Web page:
Directed by Murray Lerner—1970/2018—76 minutes
We are just a few months away from the outpouring of tributes and remembrances marking the 50th anniversary of the Woodstock festival. A lot of that of course will focus on that weekend’s legendary line-up of performers. But what of one artist who didn’t end up on that stage in Bethel, New York, even though she wrote the definitive anthem of the event? Joni Mitchell was scheduled to play for the masses gathered on Max Yasgur’s famous field. But as travel logistics to and from the festival got worse, Joni was held back at the urging (or insistence) of David Geffen and Ramblin’ Jack Elliott. They wanted to make sure that they had at least one guaranteed performer for a scheduled post-Woodstock edition of the Dick Cavett Show. This left a very disappointed Ms. Mitchell to write her brooding but beatific “Woodstock” after watching news coverage of it from a hotel room.
But Joni would appear at a larger multi-day festival the following summer. The 1970 edition of England’s Isle of Wight event (where attendance topped out at some 600,000), was marked by an acrimonious struggle between radical elements of the audience and what was perceived as greedy owners who cordoned off the grounds and had the audacity to charge admission. Anyone who has seen Murray Lerner’s exemplary documentary of the festival (Message to Love) will know of the fence-busting and the rhetorical fireworks emanating from the stage by both sides. And they would also recall Joni Mitchell’s segment from the film, where she is interrupted by a man trying to borrow her microphone for an impromptu rant.
Both Sides Now faces those troubles head-on, beginning with a sneak preview of Joni doing the famous title intercut with scenes of the general turmoil. The line “it’s life’s illusions I recall” takes on a new meaning here. Symbolically, the 1970 Wight festival was the smudging of the rose-colored lenses thru which Woodstock’s Aquarian ideal was viewed. The commodification of the rock music marketplace, with its vast legions of potential consumers, was well under way. Murray Lerner, who died in 2017, produced several single-artist offshoot videos from his extensive footage, including those of headlining acts like the Who, Jimi Hendrix and the Doors. But this edition, graced with the astute reminisces of Mitchell from a 2003 interview, stands with the best of them both musically and thematically.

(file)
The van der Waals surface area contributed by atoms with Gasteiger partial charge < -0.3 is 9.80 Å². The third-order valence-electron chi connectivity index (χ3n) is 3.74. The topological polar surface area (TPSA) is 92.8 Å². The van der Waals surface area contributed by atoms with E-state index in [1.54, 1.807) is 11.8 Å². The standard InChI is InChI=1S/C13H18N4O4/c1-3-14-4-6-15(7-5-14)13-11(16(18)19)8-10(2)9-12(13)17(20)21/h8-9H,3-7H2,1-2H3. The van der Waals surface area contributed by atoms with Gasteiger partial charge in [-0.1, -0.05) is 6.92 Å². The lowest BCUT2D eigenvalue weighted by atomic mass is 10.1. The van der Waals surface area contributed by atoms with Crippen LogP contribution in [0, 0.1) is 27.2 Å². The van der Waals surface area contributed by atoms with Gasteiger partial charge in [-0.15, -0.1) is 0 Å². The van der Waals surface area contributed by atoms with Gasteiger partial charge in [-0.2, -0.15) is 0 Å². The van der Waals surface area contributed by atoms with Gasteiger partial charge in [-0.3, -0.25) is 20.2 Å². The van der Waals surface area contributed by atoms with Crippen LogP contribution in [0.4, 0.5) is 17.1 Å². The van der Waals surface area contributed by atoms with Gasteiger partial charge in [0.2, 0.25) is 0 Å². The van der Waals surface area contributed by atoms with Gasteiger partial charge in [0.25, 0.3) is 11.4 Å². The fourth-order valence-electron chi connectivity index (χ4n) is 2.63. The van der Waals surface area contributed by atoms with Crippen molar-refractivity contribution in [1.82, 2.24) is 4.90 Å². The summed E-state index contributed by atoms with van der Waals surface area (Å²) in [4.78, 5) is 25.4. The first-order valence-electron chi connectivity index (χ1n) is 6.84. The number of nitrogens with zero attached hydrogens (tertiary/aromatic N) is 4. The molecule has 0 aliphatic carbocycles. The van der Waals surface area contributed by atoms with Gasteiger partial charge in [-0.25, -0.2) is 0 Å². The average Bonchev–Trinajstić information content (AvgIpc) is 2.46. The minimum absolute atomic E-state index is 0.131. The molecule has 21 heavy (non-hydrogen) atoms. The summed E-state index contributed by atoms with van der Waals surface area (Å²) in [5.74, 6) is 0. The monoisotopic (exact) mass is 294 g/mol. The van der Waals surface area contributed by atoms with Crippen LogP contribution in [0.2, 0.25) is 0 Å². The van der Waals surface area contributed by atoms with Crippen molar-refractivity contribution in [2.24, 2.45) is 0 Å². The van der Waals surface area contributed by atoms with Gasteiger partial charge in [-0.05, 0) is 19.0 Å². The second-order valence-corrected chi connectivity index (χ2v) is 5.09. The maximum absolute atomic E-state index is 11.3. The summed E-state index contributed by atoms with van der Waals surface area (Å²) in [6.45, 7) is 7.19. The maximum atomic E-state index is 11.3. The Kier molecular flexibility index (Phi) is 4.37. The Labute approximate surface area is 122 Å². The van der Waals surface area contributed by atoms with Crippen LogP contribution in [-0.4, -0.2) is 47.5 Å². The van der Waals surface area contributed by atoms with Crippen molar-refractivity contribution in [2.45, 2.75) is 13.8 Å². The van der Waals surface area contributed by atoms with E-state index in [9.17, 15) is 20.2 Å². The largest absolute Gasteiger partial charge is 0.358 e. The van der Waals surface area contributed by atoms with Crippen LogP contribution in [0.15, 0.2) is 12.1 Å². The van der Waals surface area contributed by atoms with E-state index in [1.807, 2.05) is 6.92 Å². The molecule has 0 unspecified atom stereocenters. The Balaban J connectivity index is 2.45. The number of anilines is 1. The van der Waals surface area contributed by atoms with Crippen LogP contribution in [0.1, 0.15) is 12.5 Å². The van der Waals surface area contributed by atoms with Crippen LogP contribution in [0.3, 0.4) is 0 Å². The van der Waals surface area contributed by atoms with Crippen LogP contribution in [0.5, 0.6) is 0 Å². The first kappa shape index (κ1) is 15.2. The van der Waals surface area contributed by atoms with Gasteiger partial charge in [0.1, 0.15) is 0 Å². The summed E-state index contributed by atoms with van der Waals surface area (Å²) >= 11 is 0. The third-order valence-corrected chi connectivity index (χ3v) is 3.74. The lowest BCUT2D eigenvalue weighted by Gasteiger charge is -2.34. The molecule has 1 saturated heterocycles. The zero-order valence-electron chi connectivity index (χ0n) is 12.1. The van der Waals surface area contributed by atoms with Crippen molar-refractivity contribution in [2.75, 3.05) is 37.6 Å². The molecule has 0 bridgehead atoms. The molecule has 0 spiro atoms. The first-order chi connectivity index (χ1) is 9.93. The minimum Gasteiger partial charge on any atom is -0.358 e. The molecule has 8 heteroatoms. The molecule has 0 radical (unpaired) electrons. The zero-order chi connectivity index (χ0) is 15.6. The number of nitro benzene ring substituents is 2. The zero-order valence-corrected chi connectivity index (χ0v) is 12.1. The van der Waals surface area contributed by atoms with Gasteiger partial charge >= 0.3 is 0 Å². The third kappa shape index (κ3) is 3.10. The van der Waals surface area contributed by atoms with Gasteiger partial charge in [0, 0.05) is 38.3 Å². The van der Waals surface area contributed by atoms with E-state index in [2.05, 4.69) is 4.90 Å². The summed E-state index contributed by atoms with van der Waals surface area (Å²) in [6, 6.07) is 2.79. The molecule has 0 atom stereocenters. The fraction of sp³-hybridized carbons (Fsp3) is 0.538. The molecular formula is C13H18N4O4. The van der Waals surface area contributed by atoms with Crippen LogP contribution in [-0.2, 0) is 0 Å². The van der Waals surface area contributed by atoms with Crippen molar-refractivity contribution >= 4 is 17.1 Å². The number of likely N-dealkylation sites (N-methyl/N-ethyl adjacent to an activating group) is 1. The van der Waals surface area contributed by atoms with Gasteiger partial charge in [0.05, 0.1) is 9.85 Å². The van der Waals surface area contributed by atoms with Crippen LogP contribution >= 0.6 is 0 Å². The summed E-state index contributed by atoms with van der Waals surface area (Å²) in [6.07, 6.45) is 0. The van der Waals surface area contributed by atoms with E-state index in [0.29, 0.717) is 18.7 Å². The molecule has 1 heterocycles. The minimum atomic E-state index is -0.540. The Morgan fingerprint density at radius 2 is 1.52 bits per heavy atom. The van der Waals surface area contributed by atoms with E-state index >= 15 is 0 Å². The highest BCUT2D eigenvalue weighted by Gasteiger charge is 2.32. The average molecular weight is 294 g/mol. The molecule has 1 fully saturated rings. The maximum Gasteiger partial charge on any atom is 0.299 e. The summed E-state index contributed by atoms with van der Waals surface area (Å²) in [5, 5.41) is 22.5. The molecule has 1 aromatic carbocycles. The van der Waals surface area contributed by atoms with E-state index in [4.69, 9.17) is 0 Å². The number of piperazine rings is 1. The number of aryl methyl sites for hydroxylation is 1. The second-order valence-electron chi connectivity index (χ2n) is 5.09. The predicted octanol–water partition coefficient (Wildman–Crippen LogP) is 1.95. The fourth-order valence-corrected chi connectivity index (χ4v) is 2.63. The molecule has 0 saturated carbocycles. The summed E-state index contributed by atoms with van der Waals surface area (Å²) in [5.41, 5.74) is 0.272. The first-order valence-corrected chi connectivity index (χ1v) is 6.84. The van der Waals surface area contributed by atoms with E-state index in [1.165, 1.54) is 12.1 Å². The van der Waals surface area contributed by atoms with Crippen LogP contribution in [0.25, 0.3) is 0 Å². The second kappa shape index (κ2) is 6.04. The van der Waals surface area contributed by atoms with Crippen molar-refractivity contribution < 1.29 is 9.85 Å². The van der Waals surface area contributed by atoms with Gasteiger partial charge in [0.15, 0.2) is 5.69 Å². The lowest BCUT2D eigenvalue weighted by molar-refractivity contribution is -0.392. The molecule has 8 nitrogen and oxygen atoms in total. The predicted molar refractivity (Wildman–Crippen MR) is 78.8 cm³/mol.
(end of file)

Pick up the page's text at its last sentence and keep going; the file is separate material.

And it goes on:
Everywhere there was song and celebration… and insurgency? The 1970 Isle of Wight festival as seen from the top of the non-paying section dubbed Desolation Row. Many would try to bust in thru the fencing.
Certainly, fans of Joni should not pass this one by, either by viewing the full set on YouTube or by obtaining the keepsake Blu-ray edition. Right from the top, as she straps on her acoustic guitar and starts into the lovely “Song about the Midway,” you can tell this is some special stuff. At this point, she had three albums worth of her uniquely introspective and romantic songs to draw on and her star was on the rise, her current single (“Big Yellow Taxi”) hitting #11 on the U.K. charts. Mitchell was a seasoned performer, confident enough to do three songs from her future classic album, Blue, which wouldn’t come out until the next summer.
Joni performs “Song about the Midway” and “Gallery.”